About Iain

Iain Heath is an avid builder specializing in the "Bricks of Character" style, which he helped define. He has been using LEGO to parody popular culture since 2007, when he created the now infamous Stephen Hawking model. He is a SeaLUG member and regular theme coordinator at BrickCon. For five years he also ran a blog called The Living Brick, that showcased the best character-based LEGO creations from around the world. You can find his irreverent body of work on Flickr.

Posts by Iain

If music be the food of love, build on

Those crazy Swedes are at it again! Rickard & Helen from SuckMyBrick have followed up their excellent movie character quiz with another one, this time featuring past and present icons of the music industry. See if you can identify them all…

You can also check out photos of all 16 characters on their Flickr stream. Below are some of my favorites. But… No ABBA!? O_o

   
 

Grand designs

Patrick Massey builds great fantasy environments, then stocks them with entire armies of figures. But like the landscape we featured previously, much of his scenery is so gorgeous that it demands to be enjoyed unpopulated as well, to appreciate all the little details. Fortunately Patrick seems to feel the same way. The result: pure LEGO scene-porn!



Holy ravioli!

Tumbler schmumbler, if you’re an old fart like me then there can be only one true batmobile, and that’s the one from the super-camp 60’s TV show starring Adam West and Burt Ward! As many of you know, this year marks the 75th anniversary of Batman, and than means we’ve seen a lot of new LEGO sets and fan builds celebrating the Batman franchise. Including one rather disappointing attempting by the LEGO company to create an exclusive “chibi” batmobile for ComicCon. So many thanks to Orion Pax for rectifying the situation with this super-accurate version!

And you can check out the full gallery of images over on Mr P’s website here.

Making a mountain out of a mole hill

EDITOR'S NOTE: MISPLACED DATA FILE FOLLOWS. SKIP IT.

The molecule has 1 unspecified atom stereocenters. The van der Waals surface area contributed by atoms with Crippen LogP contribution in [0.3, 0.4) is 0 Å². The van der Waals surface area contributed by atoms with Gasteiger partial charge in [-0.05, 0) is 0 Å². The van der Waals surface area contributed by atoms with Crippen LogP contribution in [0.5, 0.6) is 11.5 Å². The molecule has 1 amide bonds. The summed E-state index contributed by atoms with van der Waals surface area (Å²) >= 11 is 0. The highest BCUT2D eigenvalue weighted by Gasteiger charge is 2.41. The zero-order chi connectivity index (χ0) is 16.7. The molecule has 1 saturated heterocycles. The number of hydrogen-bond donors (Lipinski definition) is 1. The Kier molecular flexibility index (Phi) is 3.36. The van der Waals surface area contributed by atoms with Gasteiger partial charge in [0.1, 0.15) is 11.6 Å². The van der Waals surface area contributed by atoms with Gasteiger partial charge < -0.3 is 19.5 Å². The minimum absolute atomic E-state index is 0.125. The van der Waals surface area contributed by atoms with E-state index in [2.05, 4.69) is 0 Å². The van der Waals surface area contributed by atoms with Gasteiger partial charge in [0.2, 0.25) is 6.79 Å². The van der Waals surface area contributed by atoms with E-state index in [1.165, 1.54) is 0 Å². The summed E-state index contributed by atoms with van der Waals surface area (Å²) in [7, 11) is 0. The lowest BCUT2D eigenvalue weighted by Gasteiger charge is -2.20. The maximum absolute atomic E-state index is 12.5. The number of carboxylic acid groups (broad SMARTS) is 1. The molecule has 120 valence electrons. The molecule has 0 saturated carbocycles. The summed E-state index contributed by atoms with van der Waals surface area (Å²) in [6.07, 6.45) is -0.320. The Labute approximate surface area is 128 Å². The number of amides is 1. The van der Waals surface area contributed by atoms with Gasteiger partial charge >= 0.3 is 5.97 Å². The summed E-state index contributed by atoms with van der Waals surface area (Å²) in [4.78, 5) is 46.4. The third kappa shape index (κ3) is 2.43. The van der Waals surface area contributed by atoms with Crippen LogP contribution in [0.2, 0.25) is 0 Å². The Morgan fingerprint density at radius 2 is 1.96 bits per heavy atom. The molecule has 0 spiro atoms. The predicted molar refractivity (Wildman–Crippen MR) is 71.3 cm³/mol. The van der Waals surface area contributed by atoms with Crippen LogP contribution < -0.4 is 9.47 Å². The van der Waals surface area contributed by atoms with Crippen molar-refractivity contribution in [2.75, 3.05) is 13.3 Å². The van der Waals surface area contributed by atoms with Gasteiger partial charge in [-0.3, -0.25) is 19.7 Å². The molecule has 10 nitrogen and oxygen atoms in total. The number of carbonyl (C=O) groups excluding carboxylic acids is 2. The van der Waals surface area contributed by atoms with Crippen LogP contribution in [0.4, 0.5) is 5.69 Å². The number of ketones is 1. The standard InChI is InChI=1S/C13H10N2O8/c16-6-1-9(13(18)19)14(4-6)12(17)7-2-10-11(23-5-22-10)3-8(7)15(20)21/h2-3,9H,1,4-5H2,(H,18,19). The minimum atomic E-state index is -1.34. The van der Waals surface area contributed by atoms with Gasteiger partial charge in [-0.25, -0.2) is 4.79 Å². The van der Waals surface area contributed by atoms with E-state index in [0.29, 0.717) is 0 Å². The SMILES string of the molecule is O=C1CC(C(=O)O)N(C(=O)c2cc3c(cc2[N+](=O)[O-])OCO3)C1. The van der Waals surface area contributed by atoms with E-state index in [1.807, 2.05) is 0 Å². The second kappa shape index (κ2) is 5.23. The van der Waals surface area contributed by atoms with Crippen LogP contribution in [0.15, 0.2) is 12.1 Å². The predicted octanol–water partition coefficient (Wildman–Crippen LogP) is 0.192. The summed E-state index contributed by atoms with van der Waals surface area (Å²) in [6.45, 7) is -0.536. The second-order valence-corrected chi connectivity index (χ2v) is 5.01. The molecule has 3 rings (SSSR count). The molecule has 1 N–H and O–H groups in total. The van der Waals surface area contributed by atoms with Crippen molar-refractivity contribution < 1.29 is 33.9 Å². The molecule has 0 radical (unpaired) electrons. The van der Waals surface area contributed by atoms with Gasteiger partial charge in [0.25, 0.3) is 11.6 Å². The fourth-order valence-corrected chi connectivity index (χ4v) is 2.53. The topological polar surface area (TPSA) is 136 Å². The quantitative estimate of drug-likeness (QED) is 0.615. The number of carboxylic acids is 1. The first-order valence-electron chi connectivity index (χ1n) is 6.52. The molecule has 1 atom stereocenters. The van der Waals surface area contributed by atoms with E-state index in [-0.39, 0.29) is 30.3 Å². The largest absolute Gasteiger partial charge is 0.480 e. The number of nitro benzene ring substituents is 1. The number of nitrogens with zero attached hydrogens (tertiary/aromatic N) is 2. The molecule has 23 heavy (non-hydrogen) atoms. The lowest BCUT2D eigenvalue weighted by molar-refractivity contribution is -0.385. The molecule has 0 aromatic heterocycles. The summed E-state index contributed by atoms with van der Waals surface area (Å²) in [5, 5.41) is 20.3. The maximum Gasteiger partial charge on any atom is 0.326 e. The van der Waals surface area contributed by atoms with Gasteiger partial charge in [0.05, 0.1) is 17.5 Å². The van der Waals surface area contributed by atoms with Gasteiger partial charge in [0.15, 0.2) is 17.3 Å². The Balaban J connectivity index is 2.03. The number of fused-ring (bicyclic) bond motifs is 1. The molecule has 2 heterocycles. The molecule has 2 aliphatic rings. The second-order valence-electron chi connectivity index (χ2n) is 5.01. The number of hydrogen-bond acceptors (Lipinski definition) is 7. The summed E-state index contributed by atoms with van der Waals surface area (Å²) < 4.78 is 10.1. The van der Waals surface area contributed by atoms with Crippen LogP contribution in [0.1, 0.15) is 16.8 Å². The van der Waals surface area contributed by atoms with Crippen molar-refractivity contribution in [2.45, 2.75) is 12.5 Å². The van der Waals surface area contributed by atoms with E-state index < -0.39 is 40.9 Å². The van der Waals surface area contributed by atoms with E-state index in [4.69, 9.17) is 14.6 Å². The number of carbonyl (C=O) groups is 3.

Not content with just one study in triangular architecture, TBB regular Ian Spacek (who I secretly hope pronounces his surname “space-kay”) created this ingenious LEGO explanation for the creation of the pyramids, as his latest entry in the 2014 MOCOlympics. Spoiler alert: They were naturally occurring, but covered in sand!

You have arrived at your destination

Every new Apple product has it’s (well publicized) teething problems. While my older iPhone has remained un-bent, no matter how many times I put it in my industrial jaw vice, it still to this day enjoys sending me either 1 mile North or South of my intended destination. And Brick Vader clearly knows what I’m talking about, as evidenced by this beautifully put together vignette:

Let’s carve some meat!

Well as long as we’re having a slow news day, I’ll use the opportunity to share the latest bit of rubbish that I threw together… Before Halo, before Unreal, before Quake, before them all, there was DOOM – the first person shooter that started it all. DOOM is now more than 20 years old, and still going strong! This is my homage to game:


 

Click here for tons of close-up shots. Or if you’re in the Seattle area next weekend, come see it on display – alongside a million other incredible fan-built LEGO creations – at BrickCon. But if you can’t make BrickCon, don’t worry, I created a little “fly-through” video for you:

This is your moment of Zen

Yes, there was no Friday Night Fights last night. Sorry. Hey, we’re all very busy finishing our builds for BrickCon! But instead of going on a violent rampage, just take a deep breath and soak in this temple triple gate by Hiroshi Kataoka (片岡 ひろし). Oh, and ignore the ninja. He’s hiding. You can’t see him.

And if that creation doesn’t cause a wave of tranquility to wash over you, here is another one by the same builder that should do the trick. Unless you have cherry allergies.

The road less travelled

It was 45 years ago today that the Beatles released their penultimate album, Abbey Road, which included such hummable ditties as Here Comes The Sun and Octupus’s Garden. Five years prior to that, the “Fab Four” made their first appearance on American television with the Ed Sullivan Show. Letranger Absurde has decided to capture that moment in this Miniland scale vignette:

And while Abbey Road didn’t exactly produce as many smash hits as the Beatle’s earlier albums, it’s cover was certainly a memorable one, and continues to be mimicked in one form or another to this day …including Miniland form, twice! These versions by minicoop4 and Lauchlan Toal respectively both make great use of forced perspective to recreate the road and cars in the background: